Some twenty years ago or so I was having a conversation with Paul in which something resembling the following exchange took place:
Me: I've been playing that Chumbawamba album pretty much non-stop.
Paul: Which one?
Me: What do you mean, "Which one?" The one that song is on.
Me: That's the one. Love that album.
Paul: You do realize they have more albums, right?
Me: What's that now?
Cut to two decades later where the Chumbawamba discography has pretty much been the soundtrack for my life, and you'll understand why this story is so amazing to me (and also why I owe Paul a debt I can never repay, for this and for bullying me into writing down the stories in my head and ultimately leading us all here).
Track 12 on their tenth studio album ends with a girl singing a rhyme detailing the jobs children had during the Victorian era. It always stuck with me, both for it's catchiness and the haunting nature of the child singing the lines:
One up the chimney goes
Two hawks a tray of matches
Three braves the weaving floor
All pray for the life of Four
Five down the pit descends
Six plows in fields and meadows
Seven spins the handloom round
Eight lies in th' burial ground
That first line bounced around in my head for a long time, and there was a part of me that knew one day I would have to write a story with that as the title, but it wasn't obvious to me what the story was about yet. I didn't want to be literal and write a story about a Victorian child. I'm no Dickens, nor do I want to be. I needed the story to be its own thing.
Then came NaNoWriMo (don't worry, I'm getting to Boff). I had done it for five years, then taken two years off. My friends over at Firewords were encouraging people to give it a go this year and we could all cheer each other on, and I hemmed and hawed about it until finally deciding I would write a collection of short stories, and the title of the collection would be, you guessed it, "One Up the Chimney Goes."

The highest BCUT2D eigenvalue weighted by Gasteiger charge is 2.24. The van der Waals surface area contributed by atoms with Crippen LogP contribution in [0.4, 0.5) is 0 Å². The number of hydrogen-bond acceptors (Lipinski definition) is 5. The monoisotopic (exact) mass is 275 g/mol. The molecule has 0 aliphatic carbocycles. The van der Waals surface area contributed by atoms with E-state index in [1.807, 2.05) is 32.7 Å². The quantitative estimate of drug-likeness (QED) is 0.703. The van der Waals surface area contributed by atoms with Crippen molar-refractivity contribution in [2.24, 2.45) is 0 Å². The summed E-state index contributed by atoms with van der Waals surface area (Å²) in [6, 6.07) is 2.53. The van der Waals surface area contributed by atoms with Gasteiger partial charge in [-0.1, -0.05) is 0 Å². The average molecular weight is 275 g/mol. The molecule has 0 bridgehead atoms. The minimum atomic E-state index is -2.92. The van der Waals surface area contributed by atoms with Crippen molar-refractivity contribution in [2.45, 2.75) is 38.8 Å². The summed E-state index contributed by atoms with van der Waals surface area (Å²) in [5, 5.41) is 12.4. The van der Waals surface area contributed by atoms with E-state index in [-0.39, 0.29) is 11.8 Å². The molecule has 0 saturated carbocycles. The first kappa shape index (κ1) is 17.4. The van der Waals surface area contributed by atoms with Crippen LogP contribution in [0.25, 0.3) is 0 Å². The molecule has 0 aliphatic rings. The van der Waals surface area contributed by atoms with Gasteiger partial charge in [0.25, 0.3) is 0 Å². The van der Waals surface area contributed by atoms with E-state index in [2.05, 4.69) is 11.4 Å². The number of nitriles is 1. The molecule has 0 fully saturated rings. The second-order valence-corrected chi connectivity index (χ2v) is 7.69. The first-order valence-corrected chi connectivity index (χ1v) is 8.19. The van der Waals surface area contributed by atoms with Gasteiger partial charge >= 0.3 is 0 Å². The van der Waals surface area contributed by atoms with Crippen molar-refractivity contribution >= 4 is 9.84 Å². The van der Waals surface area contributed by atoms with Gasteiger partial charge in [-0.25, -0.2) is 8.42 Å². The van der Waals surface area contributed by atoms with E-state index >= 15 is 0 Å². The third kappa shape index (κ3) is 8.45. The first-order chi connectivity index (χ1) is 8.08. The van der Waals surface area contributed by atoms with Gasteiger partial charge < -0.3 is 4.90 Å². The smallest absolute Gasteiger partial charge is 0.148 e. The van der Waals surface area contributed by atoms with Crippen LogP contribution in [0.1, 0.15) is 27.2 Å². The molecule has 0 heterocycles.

But the story idea still wasn't with me. I wrote about twelve other stories before it snuck up on me one night when I wasn't paying attention. So I wrote it. And I didn't just use the first line, but the whole poem. It's a dark, gruesome tale and I love it.
All together I wrote eighteen new stories, but I failed to connect them in any real theme. Some are dark, several are suitable for my daughter. It's a mixed bag. So what do you do with eighteen new not-connected stories? You prepare them to shop individually.
But I had a problem. I had essentially "borrowed" an entire verse from this song, and though I know historically the band had done things like encouraging people to steal their album, I didn't know how it would sit with them if I published a story with their lyric blatantly used.
So I decided to ask.
Now I knew two members of the band had been involved from the beginning to the unfortunate end in 2012: Boff Whalley and Lou Watts. I found Boff's website and was happy to see a "Contact" section and with a mighty "What the hell can it hurt?" I filled in the blanks. I don't remember what I said, exactly. I'm hoping I came across as somewhat normal.
Regardless of how strange I may have seemed, Boff Whalley wrote me back.
Not only did he do that, but he also asked to see the finished story. I cannot express how incredibly chuffed I am.
It's in editing. By that I mean my wife read it and did line edits and Paul is giving it a once-over as well. As soon as it's polished I will send it to Boff. Who knows what his reaction will be. I certainly hope he enjoys it and delights in the fact that his words inspired someone else's.
We shall see how this unfolds. As always, there are infinite possibilities ahead, but what really sticks with me right now, what makes all of those possibilities, from the horrible to the happy, alright is one simple fact.
Boff Whalley wrote me back.
Edit: I've just realized that my signature file in my email has this web address, and I've written Boff back, thereby giving him that information, thereby creating a minute possibility that he may be reading this post. If so, Hi Boff! I swear I'm not a nutcase. Honest.